The Brunswick Rotary Club hopes to install a bronze plaque to commemorate the 1793 cattle pound at Harpswell Center. (J.W. OLIVER PHOTO)

The Brunswick Rotary Club hopes to mount a plaque at the 1793 cattle pound at Harpswell Center, commemorating a structure vital to early settlers’ lives.

The cattle pound is on a 0.57-acre sliver of land known as the town commons, on Harpswell Neck Road between Elijah Kellogg Church and the Harpswell Historical Society. Cattle pounds “are a fascinating piece of history and very few people are aware” of their existence, Rotarian David Taft said in a letter to the Harpswell Board of Selectmen.

Since its 70th anniversary in 1995, the Rotary Club’s Brunswick Heritage Committee has placed a series of markers in the area to commemorate historic sites that might otherwise escape notice, according to Taft, who lives in Harpswell. The club has placed 15 markers, including at least three in Harpswell — at the Mill Cove Tide Mill on High Head Road, the Orr’s Island Library and Holbrook Wharf in Cundy’s Harbor.

When the committee identifies a site, it conducts research and drafts language for a bronze plaque in coordination with the property owner.

Harpswell Town Administrator Kristi Eiane notified the Board of Selectmen of the proposal on April 14. The Harpswell Historical Society and the Town Lands Committee will review the proposal before it comes back to the board for a decision.

A paper available on the website of the Harpswell Historical Society examines the rise and demise of cattle pounds in Maine. The paper is by the late William Locke, a former board member at the Historical Society who lived in South Harpswell.

Pounds were enclosures where a town would keep stray animals until their owner claimed them and paid for any damage they had caused.

“One of the first pounds in Maine was built in 1793 in Harpswell, a fishing and farming community on Casco Bay where stray cattle were causing serious damage in unfenced gardens and pastures,” Locke wrote.

“It is hard, today, to appreciate the impact of cattle grazing in a garden or in the wrong pasture. For families on subsistence farms, the winter’s food for both humans and animals was at stake,” Locke wrote. “Moreover, in certain seasons, male animals on the loose created another difficulty: It was important for owners to be able to choose what male bred with what female.”

Because of this threat, early town meetings saw “angry demands for an end to damage by marauding cattle,” Locke wrote.

The 1793 cattle pound on the town commons at Harpswell Center. The rear and right-hand walls are the remnants of the original pound, while the other walls were rebuilt around the 1980s. (J.W. OLIVER PHOTO)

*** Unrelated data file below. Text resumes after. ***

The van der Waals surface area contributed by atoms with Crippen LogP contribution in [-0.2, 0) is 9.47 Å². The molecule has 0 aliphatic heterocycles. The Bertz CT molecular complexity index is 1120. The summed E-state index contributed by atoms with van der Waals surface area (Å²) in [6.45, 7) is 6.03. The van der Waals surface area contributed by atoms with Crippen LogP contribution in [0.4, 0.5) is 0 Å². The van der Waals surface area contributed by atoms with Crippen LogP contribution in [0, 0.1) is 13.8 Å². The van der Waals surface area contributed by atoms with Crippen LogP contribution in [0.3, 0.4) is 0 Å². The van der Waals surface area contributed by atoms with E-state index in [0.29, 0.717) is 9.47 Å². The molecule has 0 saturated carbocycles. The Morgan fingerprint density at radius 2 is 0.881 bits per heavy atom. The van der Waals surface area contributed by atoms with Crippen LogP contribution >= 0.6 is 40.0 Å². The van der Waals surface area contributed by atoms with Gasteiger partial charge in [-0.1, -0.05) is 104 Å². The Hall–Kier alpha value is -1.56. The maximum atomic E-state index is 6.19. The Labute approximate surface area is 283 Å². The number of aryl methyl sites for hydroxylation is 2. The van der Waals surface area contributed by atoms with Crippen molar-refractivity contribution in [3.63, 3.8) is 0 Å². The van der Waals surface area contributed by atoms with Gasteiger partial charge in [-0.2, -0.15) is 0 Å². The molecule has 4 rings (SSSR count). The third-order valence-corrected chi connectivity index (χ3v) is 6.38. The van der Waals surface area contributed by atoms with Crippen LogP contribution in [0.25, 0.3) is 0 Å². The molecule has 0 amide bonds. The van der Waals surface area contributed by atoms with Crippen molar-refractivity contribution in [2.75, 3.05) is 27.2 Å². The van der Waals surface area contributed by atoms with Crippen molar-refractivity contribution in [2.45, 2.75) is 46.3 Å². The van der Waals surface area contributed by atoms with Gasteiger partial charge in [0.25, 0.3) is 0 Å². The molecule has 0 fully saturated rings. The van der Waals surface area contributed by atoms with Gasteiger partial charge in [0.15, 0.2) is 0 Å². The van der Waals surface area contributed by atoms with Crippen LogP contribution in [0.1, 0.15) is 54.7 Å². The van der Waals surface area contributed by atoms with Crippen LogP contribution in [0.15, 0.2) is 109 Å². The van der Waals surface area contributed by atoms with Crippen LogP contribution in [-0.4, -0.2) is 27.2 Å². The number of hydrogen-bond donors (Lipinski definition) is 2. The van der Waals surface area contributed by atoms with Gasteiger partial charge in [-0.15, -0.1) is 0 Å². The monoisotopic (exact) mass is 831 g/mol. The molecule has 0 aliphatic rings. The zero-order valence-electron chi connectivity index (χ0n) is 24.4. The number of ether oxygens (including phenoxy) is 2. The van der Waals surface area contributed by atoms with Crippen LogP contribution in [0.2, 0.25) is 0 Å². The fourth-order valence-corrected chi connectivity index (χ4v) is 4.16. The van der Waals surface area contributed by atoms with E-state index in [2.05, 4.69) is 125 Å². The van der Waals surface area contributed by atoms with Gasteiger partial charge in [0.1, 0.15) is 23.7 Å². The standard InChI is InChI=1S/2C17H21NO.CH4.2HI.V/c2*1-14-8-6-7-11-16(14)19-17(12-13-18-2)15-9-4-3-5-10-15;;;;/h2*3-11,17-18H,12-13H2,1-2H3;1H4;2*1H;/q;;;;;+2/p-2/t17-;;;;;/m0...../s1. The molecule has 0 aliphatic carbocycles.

Indeed, the construction of pounds was a top priority for Harpswell’s founders. The Massachusetts General Court incorporated Harpswell on Jan. 25, 1758, as the 13th town in what was then the District of Maine. The next year, voters at town meeting ordered the construction of two log pounds, one on Great Island and one at Harpswell Center.

Early on, elected pound keepers would keep animals in their barns or in log enclosures. “Later, towns contracted for massive stone structures with heavy, locked gates, not only to keep animals in but also to prevent owners from ‘liberating’ them without paying costs and damages,” Locke wrote.

In 1783, voters approved the town’s first stone pounds — again, one on Great Island and one at Harpswell Center. The surviving cattle pound at Harpswell Center was built 10 years later, in 1793, “but is still one of the earliest known in the state,” according to Locke. The location of the Great Island pound is unknown.

The stone walls that mark the boundaries of the Harpswell Center pound today are the remains of the structure. Around the 1930s, the state took most of the stones “to fill a marshy place in the road,” Locke wrote.

Harpswell Historical Society President David Hackett said that the east and south walls are original, while the others were rebuilt in the 1980s. Locke contributed to that effort.

Factors such as the decline of agriculture, the enclosure of pastures and a rise in civic responsibility rendered pounds mostly obsolete in the early-to-mid-1800s. “The final blow to pounds came in the 1870s with the introduction of cheap, effective barbed wire,” Locke wrote.

If the Rotary receives the go-ahead, “the plaque should be ready to mount by the end of the summer,” Taft said. There would be a ceremony to unveil the plaque. The club would then add a description of the site to its website and a brochure.